Saturday, January 12, 2013

seeking solutions

Well, I think this weekend is going better than last weekend. As in, I really want to sleep, but specific depressed thoughts have not shown up. And really, I'd rather be really tired than deal with those familiar, really depressed thoughts.

School has started up again. I think I'm maybe taking it too seriously. I can feel the tension. I've gotta get it done; I've gotta do enough (whatever that is; I don't know yet since I haven't had an exam); I need to absorb the material; I don't want to get behind; not only that, but I want to get ahead; I've got labs to do that have too many variables, too much uncertainty, so I just want them done! So much for wanting to live in uncertainty. I don't want to fail, so really, I want to finish all my classes this weekend so that I can stop worrying about them and relax. Talk about an unreasonable and impossible goal.

And I've been dreaming about work and about playing for church this Sunday. And I've been dreaming about dreaming about work and playing for church this Sunday, since I knew in my dreams that I had dreamt about that stuff. And needing spaghetti noodles for a meal with my church small group tomorrow; cant remember if that was a dream of needing it, or if I just thought about that in real life. But I was trying to go to a grocery store in my dream... or was I just near the grocery store? And in real life, I knew I needed guitar picks (or rely on whatever was left at church by the other guitar players, but I have my favorite kind).

So I've got the guitar picks. I'll get the noodles (less-tasty white noodles in deference for the little kids, even though in this particular area of noodles, I much prefer whole wheat noodles). I've listened to my lectures for the week. I've glanced at the text book that I've actually received through the mail - it looks like a time trap, with lots and lots of pages teaching me about the anatomy of speech and hearing and neural signals, as if I hadn't taken whole, three credit courses on anatomy of speech and anatomy of hearing (two separate classes), and as if I'm not in the middle of studying the nervous system for the Human Anatomy course that I would like to kick over a mountain and far away - except no, I wouldn't, because then I'd fail the course, and that would just be terrible. Actually, the information is interesting enough; it is deciding when I've learned enough and when I need to study more and when to take the quizzes and exams. Perhaps that indicates that the problem is our good friend OCD, not the actual class. But now all my classes have some element of exposure therapy or compulsion practice contained in them.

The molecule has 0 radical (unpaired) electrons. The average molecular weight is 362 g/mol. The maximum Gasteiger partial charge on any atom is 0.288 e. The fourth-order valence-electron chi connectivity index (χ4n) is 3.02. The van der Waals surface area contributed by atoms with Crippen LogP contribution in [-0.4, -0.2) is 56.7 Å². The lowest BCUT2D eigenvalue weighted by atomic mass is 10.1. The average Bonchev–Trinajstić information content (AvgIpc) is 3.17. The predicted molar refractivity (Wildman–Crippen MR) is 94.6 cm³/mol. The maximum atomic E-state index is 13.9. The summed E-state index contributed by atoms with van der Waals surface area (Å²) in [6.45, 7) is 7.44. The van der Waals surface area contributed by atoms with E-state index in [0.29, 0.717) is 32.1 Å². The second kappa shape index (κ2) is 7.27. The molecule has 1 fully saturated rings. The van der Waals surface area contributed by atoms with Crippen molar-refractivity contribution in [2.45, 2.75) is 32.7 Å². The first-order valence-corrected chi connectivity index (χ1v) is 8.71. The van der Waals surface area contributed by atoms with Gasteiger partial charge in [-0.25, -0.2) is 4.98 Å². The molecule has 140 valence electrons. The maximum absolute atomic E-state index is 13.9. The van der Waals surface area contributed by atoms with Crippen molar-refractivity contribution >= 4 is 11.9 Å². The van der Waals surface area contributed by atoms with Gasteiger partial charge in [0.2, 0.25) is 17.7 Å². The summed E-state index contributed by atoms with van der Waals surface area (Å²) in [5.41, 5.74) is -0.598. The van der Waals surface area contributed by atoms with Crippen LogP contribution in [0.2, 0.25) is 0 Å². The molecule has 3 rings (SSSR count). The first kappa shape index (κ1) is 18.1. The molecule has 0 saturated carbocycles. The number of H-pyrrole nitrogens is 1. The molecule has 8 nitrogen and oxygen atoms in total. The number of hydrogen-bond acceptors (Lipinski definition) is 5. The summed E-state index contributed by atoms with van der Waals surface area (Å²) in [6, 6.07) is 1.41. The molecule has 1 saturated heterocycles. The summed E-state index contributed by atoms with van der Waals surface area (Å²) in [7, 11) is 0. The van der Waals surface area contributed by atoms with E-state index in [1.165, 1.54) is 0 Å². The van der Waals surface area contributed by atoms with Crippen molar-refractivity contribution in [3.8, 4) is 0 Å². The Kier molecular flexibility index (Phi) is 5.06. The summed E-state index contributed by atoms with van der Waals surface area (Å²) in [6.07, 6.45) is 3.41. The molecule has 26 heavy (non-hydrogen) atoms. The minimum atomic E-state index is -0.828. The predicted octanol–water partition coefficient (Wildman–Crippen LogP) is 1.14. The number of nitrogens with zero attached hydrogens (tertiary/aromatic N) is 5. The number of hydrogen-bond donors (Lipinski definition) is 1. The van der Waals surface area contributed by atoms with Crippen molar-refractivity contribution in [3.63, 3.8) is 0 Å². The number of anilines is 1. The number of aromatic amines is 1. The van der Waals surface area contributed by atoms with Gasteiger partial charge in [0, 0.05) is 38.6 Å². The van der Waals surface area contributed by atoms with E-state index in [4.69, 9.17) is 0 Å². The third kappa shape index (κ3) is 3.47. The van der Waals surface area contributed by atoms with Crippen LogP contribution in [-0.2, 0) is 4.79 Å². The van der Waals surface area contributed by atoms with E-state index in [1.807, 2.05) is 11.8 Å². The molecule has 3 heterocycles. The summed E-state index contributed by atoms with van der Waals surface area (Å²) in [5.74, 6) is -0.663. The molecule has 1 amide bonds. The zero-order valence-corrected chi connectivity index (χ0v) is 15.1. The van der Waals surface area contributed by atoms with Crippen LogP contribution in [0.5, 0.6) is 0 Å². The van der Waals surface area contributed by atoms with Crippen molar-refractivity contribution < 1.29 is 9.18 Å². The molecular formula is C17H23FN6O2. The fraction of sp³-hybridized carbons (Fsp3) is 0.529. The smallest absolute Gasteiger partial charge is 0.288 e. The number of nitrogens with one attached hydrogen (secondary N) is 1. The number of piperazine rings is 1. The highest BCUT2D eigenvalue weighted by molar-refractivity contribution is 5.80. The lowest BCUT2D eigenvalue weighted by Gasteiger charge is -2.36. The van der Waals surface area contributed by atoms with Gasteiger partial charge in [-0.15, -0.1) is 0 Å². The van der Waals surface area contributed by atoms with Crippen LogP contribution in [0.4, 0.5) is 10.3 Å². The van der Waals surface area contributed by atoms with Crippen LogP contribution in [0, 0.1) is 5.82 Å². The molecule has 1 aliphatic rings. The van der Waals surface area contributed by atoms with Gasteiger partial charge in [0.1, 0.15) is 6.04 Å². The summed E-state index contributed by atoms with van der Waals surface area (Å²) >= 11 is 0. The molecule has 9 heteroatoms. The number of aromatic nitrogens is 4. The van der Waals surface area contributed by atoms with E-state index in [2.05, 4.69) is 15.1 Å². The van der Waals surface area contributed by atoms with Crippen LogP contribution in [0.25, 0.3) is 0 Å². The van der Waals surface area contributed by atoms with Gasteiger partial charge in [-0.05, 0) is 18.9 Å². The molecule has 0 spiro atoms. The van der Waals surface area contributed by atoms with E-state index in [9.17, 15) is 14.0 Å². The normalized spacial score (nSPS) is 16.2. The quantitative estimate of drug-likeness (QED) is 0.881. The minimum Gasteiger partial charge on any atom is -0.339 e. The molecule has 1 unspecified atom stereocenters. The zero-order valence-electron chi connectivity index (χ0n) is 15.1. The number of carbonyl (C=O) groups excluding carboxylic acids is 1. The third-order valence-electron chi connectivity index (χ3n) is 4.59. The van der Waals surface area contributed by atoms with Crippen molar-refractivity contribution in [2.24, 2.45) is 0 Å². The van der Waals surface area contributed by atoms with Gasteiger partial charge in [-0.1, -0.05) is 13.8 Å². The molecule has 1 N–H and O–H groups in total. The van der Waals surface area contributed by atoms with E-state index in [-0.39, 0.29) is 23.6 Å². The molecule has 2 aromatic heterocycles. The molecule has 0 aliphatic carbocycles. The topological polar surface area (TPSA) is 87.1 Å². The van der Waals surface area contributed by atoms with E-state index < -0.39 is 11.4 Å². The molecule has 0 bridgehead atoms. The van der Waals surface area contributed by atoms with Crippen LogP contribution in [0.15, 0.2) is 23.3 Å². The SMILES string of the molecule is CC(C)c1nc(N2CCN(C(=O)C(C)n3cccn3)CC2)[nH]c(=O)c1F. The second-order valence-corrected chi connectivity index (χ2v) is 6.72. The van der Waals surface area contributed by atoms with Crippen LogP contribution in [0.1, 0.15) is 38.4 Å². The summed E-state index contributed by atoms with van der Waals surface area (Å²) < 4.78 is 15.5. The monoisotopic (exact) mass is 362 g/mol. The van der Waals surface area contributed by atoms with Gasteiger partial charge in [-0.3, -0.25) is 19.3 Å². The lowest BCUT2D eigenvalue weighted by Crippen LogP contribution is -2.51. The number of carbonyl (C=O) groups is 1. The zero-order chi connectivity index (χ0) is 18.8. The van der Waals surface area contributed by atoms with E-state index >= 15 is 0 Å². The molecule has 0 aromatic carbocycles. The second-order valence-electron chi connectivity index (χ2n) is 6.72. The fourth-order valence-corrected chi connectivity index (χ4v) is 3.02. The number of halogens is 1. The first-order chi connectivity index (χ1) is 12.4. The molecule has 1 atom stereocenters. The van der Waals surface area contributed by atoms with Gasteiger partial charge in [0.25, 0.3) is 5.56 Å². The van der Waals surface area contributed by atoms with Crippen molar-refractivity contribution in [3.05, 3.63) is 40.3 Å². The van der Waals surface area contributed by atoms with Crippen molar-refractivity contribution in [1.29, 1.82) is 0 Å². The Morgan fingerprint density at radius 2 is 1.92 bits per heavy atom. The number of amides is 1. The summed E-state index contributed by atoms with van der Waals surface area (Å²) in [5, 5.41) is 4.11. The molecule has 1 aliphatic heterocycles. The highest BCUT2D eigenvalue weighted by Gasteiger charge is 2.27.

And I don't want to leave them alone, because if I do, something terrible might happen. And that is my OCD's favorite, trademark phrase; "Something terrible might happen!"

Okay, what did my counselor say? About my worrying about an assessment I'd have to give... when I re-read the syllabus that originally sparked my anxiety, I noticed more facts that took most of the anxiety away (until I came up with new anxieties, but that is a new set, extremely similar but not to be confused with the old set). So, she pointed out, I didn't have to waste my time worrying; I could have taken a second look, gotten more facts, and saved my worry.

But if it is OCD, then it is a toss-up whether more facts will end the anxiety or turn into an endless reassurance-seeking cycle.

Problem: I don't want to leave my school studies because I might miss something and eventually fail the class.

Solution: Re-read the syllabus? Done that. Check the calender? Done that. Listened to all the lectures for this week? Done that, too. Can I gather any more facts? I guess I could put the calender in my purse so that I could stop worrying about it/check it compulsively (either end could occur).

Solution! Print out when the assignments are due for the semester. I just did that, and now I feel so much better!

This is one of my current goals; when I come up with a problem (like money issues or school worries), try to look "outside the box" for a solution. Sometimes there are solutions that can settle my problems. Sometimes it isn't just a worry I have to live with. And sometimes, with cognitive therapy type skills, I can pair down the initial fear, and then when it is time for Exposure Response Prevention, I've made the exposure into a smaller one that I can more easily handle.

Now I'm going to try to add when I need to read what chapters to my new printed out assignment list!

1 comment:

  1. I'm glad you found relief in printing out the assignments due list. I find, also, that doing something seemingly small can give me a sense of relief from anxiety. It doesn't take all the uncertainty away, but it gives me something concrete to do to deal with the uncertainty.